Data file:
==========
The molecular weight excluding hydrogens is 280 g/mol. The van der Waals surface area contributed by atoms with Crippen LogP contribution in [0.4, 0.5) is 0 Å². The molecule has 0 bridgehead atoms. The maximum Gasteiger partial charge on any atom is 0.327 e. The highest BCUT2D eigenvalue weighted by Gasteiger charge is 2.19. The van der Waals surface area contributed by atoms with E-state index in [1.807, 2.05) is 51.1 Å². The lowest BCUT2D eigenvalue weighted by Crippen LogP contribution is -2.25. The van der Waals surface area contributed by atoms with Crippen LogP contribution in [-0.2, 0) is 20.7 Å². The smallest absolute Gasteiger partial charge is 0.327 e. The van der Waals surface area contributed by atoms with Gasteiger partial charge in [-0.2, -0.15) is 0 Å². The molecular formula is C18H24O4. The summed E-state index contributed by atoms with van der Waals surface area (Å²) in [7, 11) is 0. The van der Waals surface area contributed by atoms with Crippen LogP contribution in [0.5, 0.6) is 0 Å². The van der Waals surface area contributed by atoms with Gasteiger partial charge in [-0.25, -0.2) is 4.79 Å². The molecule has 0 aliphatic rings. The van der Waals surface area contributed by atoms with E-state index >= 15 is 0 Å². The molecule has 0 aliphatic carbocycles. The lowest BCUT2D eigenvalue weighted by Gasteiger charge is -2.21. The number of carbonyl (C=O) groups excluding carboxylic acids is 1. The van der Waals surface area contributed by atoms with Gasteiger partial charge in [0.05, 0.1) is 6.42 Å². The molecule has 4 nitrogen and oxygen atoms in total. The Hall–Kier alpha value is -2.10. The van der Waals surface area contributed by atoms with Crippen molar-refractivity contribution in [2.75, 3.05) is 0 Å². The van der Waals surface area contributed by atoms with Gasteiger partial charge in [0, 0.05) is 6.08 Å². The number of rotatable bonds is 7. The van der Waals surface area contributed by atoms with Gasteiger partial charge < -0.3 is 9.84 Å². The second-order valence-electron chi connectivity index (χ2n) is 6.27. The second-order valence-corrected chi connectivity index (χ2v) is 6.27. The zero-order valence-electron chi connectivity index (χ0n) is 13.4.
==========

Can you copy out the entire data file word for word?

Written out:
The molecular weight excluding hydrogens is 280 g/mol. The van der Waals surface area contributed by atoms with Crippen LogP contribution in [0.4, 0.5) is 0 Å². The molecule has 0 bridgehead atoms. The maximum Gasteiger partial charge on any atom is 0.327 e. The highest BCUT2D eigenvalue weighted by Gasteiger charge is 2.19. The van der Waals surface area contributed by atoms with E-state index in [1.807, 2.05) is 51.1 Å². The lowest BCUT2D eigenvalue weighted by Crippen LogP contribution is -2.25. The van der Waals surface area contributed by atoms with Crippen LogP contribution in [-0.2, 0) is 20.7 Å². The smallest absolute Gasteiger partial charge is 0.327 e. The van der Waals surface area contributed by atoms with Gasteiger partial charge in [-0.2, -0.15) is 0 Å². The molecular formula is C18H24O4. The summed E-state index contributed by atoms with van der Waals surface area (Å²) in [7, 11) is 0. The van der Waals surface area contributed by atoms with Crippen LogP contribution in [0.5, 0.6) is 0 Å². The van der Waals surface area contributed by atoms with Gasteiger partial charge in [-0.25, -0.2) is 4.79 Å². The molecule has 0 aliphatic rings. The van der Waals surface area contributed by atoms with E-state index >= 15 is 0 Å². The molecule has 0 aliphatic carbocycles. The lowest BCUT2D eigenvalue weighted by Gasteiger charge is -2.21. The number of carbonyl (C=O) groups excluding carboxylic acids is 1. The van der Waals surface area contributed by atoms with Gasteiger partial charge in [0.05, 0.1) is 6.42 Å². The molecule has 4 nitrogen and oxygen atoms in total. The Hall–Kier alpha value is -2.10. The van der Waals surface area contributed by atoms with Crippen molar-refractivity contribution in [2.75, 3.05) is 0 Å². The van der Waals surface area contributed by atoms with Gasteiger partial charge in [0, 0.05) is 6.08 Å². The number of rotatable bonds is 7. The van der Waals surface area contributed by atoms with Gasteiger partial charge < -0.3 is 9.84 Å². The second-order valence-electron chi connectivity index (χ2n) is 6.27. The second-order valence-corrected chi connectivity index (χ2v) is 6.27. The zero-order valence-electron chi connectivity index (χ0n) is 13.4.